Five Boston-area restaurants that inspire long-lasting love
New restaurants have allure. They draw us in with inventive concepts, ply us with dishes we haven’t tasted before, and send us home infatuated (if all goes well). We might go back once, twice. We might move on to the next place. Every once in a while, we might stick around, rewarded by consistency and food that always delivers.
It is one thing to open with a splash. It is another altogether to maintain excellence over the years, to remain invested, to keep head down and shoulder to the wheel day after day. It isn’t usually a recipe for getting rich, but it may be a recipe for a rich life, feeding people well, making them comfortable and happy.
This city is home to a burgeoning number of new restaurants, which are happily and frequently discussed in this space. But we are also fortunate to have many places that, thanks to the dedication of chefs and proprietors, quietly and steadily go about serving us well in the long term. It is a labor of love, and this week we celebrate love. So, then, let us celebrate some of the stalwarts of the local dining scene, restaurants that keep on doing what they do very, very well. Roses and baubles to all you fine new places; this is a hand-written, old-school love letter to the long-lasting. Bonus: All of these restaurants are perfectly Valentine’s Day appropriate.
Beacon Hill Bistro
Beacon Hill Bistro, part of Beacon Hill Hotel, looks charmingly fusty — a narrow space paved with black-and-white tiles where the neighborhood’s blue bloods and young professionals rub shoulders. From this apparently classic bistro, one might expect onion soup au gratin and leathery steak frites. Instead, it is a delight to find creative, French-inspired food fueled by the seasons. Since opening in 2000, owners Peter and Cecilia Rait have made a practice of cultivating talented chefs who offer unexpected dishes along with a few classics. Currently heading the kitchen is Josh Lewin, who began here as sous chef under Jason Bond, now of Bondir in Cambridge and Concord. Lewin serves the likes of scallop tacos with dried lime and saffron; duck two ways with butternut squash, cranberry, and puffed rye; and bar-menu dishes such as monkfish consomme and mutton pastrami Reubens. And for the sake of keeping up appearances, there is steak frites, too. (Pictured: Beacon Hill Bistro’s Josh Lewin.) 25 Charles St., Beacon Hill, Boston, 617-723-7575, www.beaconhillhotel.com.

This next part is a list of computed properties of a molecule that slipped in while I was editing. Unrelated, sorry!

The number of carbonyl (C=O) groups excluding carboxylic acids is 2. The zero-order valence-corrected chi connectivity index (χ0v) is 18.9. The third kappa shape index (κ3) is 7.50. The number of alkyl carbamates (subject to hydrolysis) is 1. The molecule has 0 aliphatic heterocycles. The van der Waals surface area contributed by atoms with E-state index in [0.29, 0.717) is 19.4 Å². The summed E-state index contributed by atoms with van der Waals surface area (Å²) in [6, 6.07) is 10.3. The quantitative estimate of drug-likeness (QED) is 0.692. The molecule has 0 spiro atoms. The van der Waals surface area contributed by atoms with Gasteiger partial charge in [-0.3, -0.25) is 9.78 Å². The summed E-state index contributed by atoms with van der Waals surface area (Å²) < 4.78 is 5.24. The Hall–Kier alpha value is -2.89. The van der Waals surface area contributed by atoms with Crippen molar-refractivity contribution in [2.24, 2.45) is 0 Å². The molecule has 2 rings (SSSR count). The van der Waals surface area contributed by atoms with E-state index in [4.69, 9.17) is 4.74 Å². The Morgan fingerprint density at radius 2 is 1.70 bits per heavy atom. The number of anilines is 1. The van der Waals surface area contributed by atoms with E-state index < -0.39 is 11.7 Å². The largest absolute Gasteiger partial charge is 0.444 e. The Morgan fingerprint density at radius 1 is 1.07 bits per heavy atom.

It’s hard to park in the North End, and the food can be overpriced. That’s not the case in Roslindale, where chef JoAnne LeBlanc presides over the kitchen at Italian restaurant Delfino, opened in 2001. This neighborhood spot is busy, friendly, and cozy, packed with locals who come for the likes of clams with chorizo and tomatoes in garlic-white wine sauce, pasta with porcini, and duck with red cabbage and seasonal vegetables in a cranberry-Port demi glace. Watching LeBlanc working at a fever pitch in the open kitchen makes one appreciate that lusty Bolognese even more. (Pictured: Clams with chorizo and tomatoes in garlic-white wine sauce at Delfino.) 754 South St., Roslindale, 617-327-8359, www.delfinorestaurant.com.